Of course, a program may be partially undefined because it may be undefined in the face of certain inputs from the environment, and not others.

  3. regehr | June 8, 2010 at 10:20 am | Permalink

    Hi Michael- If you find the code/email please send it along! It’s depressing how difficult it can be to reason about simple examples like this. I plan to write a longish blog post just on undefined behavior at some point…

  4. Michael Norrish | June 11, 2010 at 5:29 am | Permalink

    I had a look and couldn’t find it, sadly. It must have been before 1997, when I started getting serious about keeping my e-mail. The argument was typical standardese lawyering about the language in the standard.

  5. Don Stewart | July 28, 2010 at 1:17 am | Permalink

    I’ve clarified a few points in your Haskell paragraph here: http://www.reddit.com/r/programming/comments/cufuo/followup_to_c_compilers_disprove_fermats_last/c0vdjvn

    Specifically, the bottom values that may be substituted for each other are only those so-called “imprecise exceptions”, where if the compiler can show that every possible evaluation order of side-effect free code produces some exception, then the optimizer is free to reduce the entire computation to *any* of the possible exceptions.

    This is particularly useful when considering parallel code, where different possible execution paths lead to different partial functions.

    The semantics for imprecise exceptions, and when bottom values may be collapsed, are given in this paper, as implemented in GHC : http://research.microsoft.com/en-us/um/people/simonpj/papers/imprecise-exn.htm

  6. Paolo Bonzini | July 28, 2010 at 2:00 am | Permalink

    Hi, just a note that your unsigned short example is better phrased with unsigned int. Unsigned short arithmetic is never done in C as it always extends first to unsigned int, so that code actually returns (65536,””) or (0,””) depending on sizeof(unsigned int).

  7. Paolo Bonzini | July 28, 2010 at 2:03 am | Permalink

    Another comment: I didn’t understand “content buffered to stdout is not generally printed when the program segfaults”. True, but it is buffered! On the other hand

    setlinebuf(stdout);
    printf (“hi\na very long string”);
    *NULL;

    is undefined, but is guaranteed to print _at least_ “hi\n” (possibly more if the buffer is shorter than the non-\n-terminated very long string).

  8. Edward Z. Yang | July 28, 2010 at 11:21 am | Permalink

    While Haskell98 offers no such facilities for distinguishing errors from nontermination (and in the theory, we call all of this bottom), GHC in fact can detect some infinite loops:

    http://www.haskell.org/pipermail/glasgow-haskell-users/2010-May/018798.html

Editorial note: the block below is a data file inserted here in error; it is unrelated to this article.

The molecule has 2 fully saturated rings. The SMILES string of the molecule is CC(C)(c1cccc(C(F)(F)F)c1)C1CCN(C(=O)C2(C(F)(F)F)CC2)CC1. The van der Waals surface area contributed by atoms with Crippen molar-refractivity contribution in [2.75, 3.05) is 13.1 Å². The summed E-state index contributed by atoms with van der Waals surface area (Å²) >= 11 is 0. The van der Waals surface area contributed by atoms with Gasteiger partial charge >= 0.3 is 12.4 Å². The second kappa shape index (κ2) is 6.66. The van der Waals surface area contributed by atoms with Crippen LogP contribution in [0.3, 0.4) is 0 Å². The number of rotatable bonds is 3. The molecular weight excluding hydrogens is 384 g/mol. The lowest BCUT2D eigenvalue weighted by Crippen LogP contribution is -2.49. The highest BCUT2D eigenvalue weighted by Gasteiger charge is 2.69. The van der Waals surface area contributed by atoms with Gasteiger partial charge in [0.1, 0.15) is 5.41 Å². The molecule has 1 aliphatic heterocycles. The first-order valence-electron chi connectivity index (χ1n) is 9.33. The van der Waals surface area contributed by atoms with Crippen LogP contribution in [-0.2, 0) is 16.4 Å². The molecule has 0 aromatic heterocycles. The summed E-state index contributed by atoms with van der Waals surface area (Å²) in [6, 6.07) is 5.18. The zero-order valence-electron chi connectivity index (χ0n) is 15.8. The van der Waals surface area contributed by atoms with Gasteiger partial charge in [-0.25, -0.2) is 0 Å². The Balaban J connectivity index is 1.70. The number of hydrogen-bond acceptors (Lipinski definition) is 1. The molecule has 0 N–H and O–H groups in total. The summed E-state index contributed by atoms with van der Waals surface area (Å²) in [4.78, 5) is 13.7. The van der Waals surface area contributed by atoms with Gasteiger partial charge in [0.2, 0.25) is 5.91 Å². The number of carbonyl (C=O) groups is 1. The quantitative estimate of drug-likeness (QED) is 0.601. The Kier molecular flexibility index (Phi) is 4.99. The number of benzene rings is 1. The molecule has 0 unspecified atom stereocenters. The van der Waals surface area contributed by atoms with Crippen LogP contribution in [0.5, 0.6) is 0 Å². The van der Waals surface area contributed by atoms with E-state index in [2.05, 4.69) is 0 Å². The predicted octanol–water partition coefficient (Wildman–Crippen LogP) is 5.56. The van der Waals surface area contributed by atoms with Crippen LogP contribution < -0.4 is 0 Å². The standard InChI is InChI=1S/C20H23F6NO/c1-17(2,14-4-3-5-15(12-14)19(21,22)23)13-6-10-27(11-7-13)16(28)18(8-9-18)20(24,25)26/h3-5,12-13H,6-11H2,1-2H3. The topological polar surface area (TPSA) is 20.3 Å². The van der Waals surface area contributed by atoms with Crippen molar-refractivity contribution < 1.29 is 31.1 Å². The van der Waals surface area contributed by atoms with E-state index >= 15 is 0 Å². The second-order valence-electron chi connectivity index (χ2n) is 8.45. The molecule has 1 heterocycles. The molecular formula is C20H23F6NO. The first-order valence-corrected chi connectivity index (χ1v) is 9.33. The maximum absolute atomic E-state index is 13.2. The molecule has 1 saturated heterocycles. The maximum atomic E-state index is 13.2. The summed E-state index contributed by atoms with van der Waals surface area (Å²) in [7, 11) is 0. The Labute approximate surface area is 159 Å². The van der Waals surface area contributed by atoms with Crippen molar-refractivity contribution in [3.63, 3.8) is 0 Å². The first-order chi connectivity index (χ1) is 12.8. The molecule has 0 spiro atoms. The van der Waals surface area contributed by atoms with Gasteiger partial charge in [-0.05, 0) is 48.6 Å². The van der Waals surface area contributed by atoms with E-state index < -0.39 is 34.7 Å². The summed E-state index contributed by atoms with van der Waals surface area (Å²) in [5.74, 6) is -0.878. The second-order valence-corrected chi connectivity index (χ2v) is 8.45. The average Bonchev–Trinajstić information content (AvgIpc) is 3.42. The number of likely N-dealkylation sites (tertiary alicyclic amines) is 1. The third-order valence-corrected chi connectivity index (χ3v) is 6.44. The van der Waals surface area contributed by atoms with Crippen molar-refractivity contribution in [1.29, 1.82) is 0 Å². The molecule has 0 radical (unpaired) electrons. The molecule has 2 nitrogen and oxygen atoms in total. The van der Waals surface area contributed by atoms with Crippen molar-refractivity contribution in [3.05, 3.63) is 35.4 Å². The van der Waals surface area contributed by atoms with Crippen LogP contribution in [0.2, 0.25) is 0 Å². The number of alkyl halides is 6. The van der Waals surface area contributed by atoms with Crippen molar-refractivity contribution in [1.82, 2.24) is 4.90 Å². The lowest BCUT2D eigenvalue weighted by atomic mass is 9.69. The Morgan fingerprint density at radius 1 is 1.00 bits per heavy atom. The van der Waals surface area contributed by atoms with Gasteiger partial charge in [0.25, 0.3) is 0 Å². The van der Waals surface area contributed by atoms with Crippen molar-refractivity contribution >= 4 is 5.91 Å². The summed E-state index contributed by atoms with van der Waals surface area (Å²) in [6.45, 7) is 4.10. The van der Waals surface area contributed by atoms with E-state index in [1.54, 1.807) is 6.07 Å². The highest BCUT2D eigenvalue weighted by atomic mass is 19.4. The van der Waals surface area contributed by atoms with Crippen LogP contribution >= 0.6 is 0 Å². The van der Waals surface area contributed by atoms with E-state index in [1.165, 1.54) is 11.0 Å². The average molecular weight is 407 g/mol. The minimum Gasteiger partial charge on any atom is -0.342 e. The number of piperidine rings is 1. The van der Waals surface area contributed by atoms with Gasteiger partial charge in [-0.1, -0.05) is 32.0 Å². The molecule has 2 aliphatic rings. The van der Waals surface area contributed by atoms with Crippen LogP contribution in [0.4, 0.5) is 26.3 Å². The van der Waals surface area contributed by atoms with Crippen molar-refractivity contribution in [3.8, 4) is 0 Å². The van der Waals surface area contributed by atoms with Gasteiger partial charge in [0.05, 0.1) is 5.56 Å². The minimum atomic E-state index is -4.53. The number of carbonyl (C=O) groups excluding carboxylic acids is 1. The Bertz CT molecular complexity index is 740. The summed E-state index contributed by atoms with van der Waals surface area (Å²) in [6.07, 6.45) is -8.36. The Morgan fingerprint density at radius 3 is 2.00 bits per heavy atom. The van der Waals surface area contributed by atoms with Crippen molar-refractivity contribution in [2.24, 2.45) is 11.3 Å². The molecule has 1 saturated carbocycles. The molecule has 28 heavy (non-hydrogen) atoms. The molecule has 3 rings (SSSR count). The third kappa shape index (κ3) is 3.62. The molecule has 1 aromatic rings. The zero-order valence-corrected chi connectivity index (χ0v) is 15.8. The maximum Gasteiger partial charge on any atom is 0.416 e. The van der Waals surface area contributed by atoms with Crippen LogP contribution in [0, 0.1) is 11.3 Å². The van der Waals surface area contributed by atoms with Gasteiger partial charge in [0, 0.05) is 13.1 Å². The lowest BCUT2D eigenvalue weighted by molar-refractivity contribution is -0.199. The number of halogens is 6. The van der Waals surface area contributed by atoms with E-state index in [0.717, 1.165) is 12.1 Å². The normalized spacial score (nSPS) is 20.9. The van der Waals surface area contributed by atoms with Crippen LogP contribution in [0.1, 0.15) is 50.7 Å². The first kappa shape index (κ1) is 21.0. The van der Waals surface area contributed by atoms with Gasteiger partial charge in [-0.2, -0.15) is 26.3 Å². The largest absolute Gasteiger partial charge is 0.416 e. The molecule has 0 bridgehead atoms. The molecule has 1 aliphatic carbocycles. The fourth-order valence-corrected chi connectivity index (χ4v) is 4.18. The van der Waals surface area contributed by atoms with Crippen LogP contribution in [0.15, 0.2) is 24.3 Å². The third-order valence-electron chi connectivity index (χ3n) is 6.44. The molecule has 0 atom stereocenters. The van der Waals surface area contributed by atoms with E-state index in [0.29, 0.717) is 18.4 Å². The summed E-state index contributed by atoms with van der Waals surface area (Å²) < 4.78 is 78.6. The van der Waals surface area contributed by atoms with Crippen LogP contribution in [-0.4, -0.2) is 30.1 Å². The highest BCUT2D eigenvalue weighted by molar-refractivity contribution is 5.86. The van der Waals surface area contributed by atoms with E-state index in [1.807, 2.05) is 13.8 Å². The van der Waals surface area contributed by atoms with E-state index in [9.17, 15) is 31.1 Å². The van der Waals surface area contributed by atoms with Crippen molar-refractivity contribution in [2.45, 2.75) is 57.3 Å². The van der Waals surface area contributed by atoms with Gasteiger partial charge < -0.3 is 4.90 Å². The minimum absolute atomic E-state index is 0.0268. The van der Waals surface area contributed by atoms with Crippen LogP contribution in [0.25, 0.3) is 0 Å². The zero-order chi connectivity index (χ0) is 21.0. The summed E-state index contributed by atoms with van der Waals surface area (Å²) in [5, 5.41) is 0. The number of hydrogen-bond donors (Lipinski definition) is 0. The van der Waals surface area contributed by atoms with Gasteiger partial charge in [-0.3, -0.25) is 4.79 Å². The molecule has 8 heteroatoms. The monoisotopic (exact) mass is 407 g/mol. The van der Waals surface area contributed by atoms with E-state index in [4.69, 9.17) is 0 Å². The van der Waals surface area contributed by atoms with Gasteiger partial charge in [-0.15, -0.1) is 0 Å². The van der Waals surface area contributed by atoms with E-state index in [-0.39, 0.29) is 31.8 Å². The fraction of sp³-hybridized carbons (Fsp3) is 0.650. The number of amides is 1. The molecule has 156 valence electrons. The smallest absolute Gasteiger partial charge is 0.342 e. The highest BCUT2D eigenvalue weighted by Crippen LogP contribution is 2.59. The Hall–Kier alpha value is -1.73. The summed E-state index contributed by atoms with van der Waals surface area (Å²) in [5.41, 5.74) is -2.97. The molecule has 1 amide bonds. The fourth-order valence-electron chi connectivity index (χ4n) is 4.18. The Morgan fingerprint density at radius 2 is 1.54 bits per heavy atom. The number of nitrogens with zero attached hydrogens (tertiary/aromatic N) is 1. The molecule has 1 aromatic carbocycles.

Also, errors in pure code can be caught in the IO monad; one might call these lazy exceptions.

  9. James Iry | July 28, 2010 at 3:00 pm | Permalink

    Haskell does not have an explicit bottom type, although it can basically be denoted using type parameters in a certain way. E.g. error has type [Char] -> a meaning that it takes a list of chars (a string) and returns a value that belongs to any and all types (‘a’ is a type variable). I talk about how to translate this concept into Java and C++ in http://james-iry.blogspot.com/2009/08/getting-to-bottom-of-nothing-at-all.html .

    As for the termination rules in Haskell I recommend

    http://research.microsoft.com/en-us/um/people/simonpj/papers/imprecise-exn.htm

    tl;dr Basically, the semantics are that pure parts of Haskell pretend that ALL non-termination occurs “simultaneously” and the top level IO bit can ambiguously pick one. Of course, that’s not what happens at the implementation level and that kind of semantic wouldn’t work at all well in an imperative language where we expect to to have explicit control of effects.

  10. regehr | July 29, 2010 at 1:16 pm | Permalink

    Hi Paolo- Regarding your buffering example, I don’t believe you are right. The compiler is free to move the potentially-undefined operation in front of a side effecting operation. Let’s look at an example:

    volatile int x;
    int a;

    void foo (unsigned y, unsigned z, unsigned w)
    {
    x = 0;
    a = (y%z)/w;
    }

    Here “x=0″ is a side effecting operation, taking the place of the printf() in your code. The % and / operators may crash the program if a divide-by-zero is performed.

    If your position is correct, we would expect the store-to-volatile to be performed before any operation that may crash the process. But here’s what a recent gcc (r162667 for x64) gives:

    [regehr@gamow ~]$ current-gcc -O2 -S -o – undef2.c
    movl %edx, %ecx
    movl %edi, %eax
    xorl %edx, %edx
    divl %esi
    movl $0, x(%rip)
    movl %edx, %eax
    xorl %edx, %edx
    divl %ecx
    movl %eax, a(%rip)
    ret